Wi-Fi Assist, a new feature in iOS 9, was initially met with some skepticism as Apple did a lousy job detailing how it works beyond stating that Wi-Fi Assist automatically uses cellular data when Wi-Fi connectivity is poor.
“With Wi-Fi Assist, you can stay connected to the Internet even if you have a poor Wi-Fi connection,” the iPhone maker said somewhat critically.
However, inexperienced users might encounter some unwanted effects when using their devices in areas with low Wi-Fi signal because Wi-Fi Assist will activate their carrier’s mobile data network and therefore possibly lead to increased data consumption and unwanted overage fees on the wireless bill.
Here’s what Apple is saying how Wi-Fi exactly works.
“Because you’ll stay connected to the Internet over cellular when you have a poor Wi-Fi connection, you might use more cellular data,” cautions the firm.
“For most users, this should only be a small percentage higher than previous usage,” reads Apple’s support document.
What apps are compatible with Wi-Fi Assist?
Most first and third-party apps (but not all, see further below for more info) work with Wi-Fi Assist enabled. Stock apps like Safari, Apple Music, Maps, Mail and more will try to use Wi-Fi Assist if iOS detects very slow or unreliable Wi-Fi connection.
“For example, if you’re using Safari with a poor Wi-Fi connection and a webpage doesn’t load, Wi-Fi Assist will activate and automatically switch to cellular so that the webpage continues to load,” states the company.
Is Wi-Fi Assist enabled by default?
Yes, Wi-Fi Assist is on by default. As mentioned, those on a metered data plan might want to disable Wi-Fi Assist unless they are OK with their iPhone staying connected to the Internet via mobile data when Wi-Fi is in an extremely weak state.
Full tutorial: How to enable and disable Wi-Fi Assist
You can disable Wi-Fi Assist by going to Settings → Cellular (or Settings → Mobile Data and flipping the Wi-Fi Assist button at the bottom to the OFF position.
What about roaming?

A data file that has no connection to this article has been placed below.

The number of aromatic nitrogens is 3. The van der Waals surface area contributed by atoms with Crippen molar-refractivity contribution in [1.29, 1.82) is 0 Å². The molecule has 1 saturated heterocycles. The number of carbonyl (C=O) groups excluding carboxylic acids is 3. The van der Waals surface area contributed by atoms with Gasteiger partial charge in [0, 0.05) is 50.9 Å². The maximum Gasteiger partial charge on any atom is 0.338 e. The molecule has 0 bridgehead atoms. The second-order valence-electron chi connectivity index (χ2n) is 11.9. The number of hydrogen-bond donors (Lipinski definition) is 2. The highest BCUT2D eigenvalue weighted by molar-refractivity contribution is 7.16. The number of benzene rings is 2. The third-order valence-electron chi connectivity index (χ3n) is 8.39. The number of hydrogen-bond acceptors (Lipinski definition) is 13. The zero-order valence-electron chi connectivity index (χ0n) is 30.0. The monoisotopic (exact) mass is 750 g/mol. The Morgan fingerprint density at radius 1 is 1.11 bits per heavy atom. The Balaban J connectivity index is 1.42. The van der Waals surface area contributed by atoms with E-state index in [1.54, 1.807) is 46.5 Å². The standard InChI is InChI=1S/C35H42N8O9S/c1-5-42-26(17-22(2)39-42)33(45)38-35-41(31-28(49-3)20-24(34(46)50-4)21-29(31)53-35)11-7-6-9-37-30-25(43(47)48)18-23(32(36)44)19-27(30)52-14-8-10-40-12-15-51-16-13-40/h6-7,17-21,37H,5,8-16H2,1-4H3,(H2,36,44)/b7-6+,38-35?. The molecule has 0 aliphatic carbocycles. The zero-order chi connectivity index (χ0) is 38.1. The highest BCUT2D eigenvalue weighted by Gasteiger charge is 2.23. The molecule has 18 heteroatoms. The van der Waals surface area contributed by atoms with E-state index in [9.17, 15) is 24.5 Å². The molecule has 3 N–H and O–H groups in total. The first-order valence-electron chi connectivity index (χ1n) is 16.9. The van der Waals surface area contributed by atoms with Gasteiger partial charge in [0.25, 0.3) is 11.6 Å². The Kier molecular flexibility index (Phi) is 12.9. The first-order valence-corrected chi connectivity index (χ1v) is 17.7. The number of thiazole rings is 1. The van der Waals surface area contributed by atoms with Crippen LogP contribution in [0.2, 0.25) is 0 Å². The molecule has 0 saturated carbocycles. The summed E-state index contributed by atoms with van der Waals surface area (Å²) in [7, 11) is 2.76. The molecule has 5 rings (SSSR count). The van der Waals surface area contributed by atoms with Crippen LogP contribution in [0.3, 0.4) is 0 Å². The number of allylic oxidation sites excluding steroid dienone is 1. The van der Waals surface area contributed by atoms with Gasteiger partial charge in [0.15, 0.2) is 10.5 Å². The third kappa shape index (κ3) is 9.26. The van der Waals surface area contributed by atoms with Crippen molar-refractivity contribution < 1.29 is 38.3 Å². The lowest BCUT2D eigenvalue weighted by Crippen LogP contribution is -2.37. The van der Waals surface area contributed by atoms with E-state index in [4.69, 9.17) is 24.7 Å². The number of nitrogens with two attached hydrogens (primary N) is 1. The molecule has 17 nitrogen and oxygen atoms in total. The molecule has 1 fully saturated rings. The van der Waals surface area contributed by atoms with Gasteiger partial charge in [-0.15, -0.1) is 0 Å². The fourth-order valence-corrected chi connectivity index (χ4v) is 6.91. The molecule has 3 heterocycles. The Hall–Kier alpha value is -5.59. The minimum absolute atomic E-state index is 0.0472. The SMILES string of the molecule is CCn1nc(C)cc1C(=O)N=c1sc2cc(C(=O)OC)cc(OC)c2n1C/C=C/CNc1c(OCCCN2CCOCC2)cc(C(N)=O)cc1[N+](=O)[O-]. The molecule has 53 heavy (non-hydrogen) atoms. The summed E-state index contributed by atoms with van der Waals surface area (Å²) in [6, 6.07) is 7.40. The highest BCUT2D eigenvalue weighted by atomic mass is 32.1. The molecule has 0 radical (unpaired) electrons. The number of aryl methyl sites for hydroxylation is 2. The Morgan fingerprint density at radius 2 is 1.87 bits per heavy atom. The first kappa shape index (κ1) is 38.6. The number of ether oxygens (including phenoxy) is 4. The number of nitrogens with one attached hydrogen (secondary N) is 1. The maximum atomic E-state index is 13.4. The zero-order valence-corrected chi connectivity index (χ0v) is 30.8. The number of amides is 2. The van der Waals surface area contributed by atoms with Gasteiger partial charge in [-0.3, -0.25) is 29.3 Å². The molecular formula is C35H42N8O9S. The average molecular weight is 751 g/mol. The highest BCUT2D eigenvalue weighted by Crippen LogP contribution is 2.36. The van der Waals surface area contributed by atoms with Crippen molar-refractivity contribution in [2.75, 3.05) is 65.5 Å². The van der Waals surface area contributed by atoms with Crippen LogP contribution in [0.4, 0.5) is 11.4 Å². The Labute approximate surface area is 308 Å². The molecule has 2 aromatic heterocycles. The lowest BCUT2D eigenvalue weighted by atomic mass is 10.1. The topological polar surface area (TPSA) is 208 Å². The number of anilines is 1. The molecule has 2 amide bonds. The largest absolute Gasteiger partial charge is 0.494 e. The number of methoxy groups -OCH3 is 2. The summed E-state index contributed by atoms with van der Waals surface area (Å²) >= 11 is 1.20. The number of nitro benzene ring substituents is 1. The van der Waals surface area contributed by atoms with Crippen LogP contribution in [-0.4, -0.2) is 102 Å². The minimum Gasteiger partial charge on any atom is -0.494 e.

Thankfully, Apple’s wisely designed Wi-Fi Assist to ensure that it doesn’t automatically switch to your carrier’s cellular network when you’re data roaming.
Does Wi-Fi Assist use cellular data for background processes?
No, and that’s by design. Apple states that the feature only works when you have apps running in the foreground and doesn’t activate with background downloading of content.
What about apps that gobble up large amounts of data?
To further optimize cellular data consumption, Wi-Fi Assist won’t kick into action when certain audio and video-streaming apps attempt to use large amounts of data. It will also prevent downloading of attachments in email apps.
What devices does Wi-Fi Assist support?
Wi-Fi Assist is supported on any iPhone from the iPhone 5 and onward. On cellular-enabled iPads, Wi-Fi Assist will work on any model with iOS 9 or later except for the cellular-capable iPad 2, third-generation iPad and the original iPad mini.
As for iPod touches, Apple’s media player lacks cellular connectivity and as such won’t expose the Wi-Fi Assist switch in mobile data settings.
How can I tell if Wi-Fi is active?
When Wi-Fi Assist is enabled and iOS detects a poor Wi-Fi signal, the feature is automatically activated. You will know that Wi-Fi Assist has activated when the status bar turns gray before one of the symbols for cellular data appear.
You can read more about Wi-Fi Assist in our article here.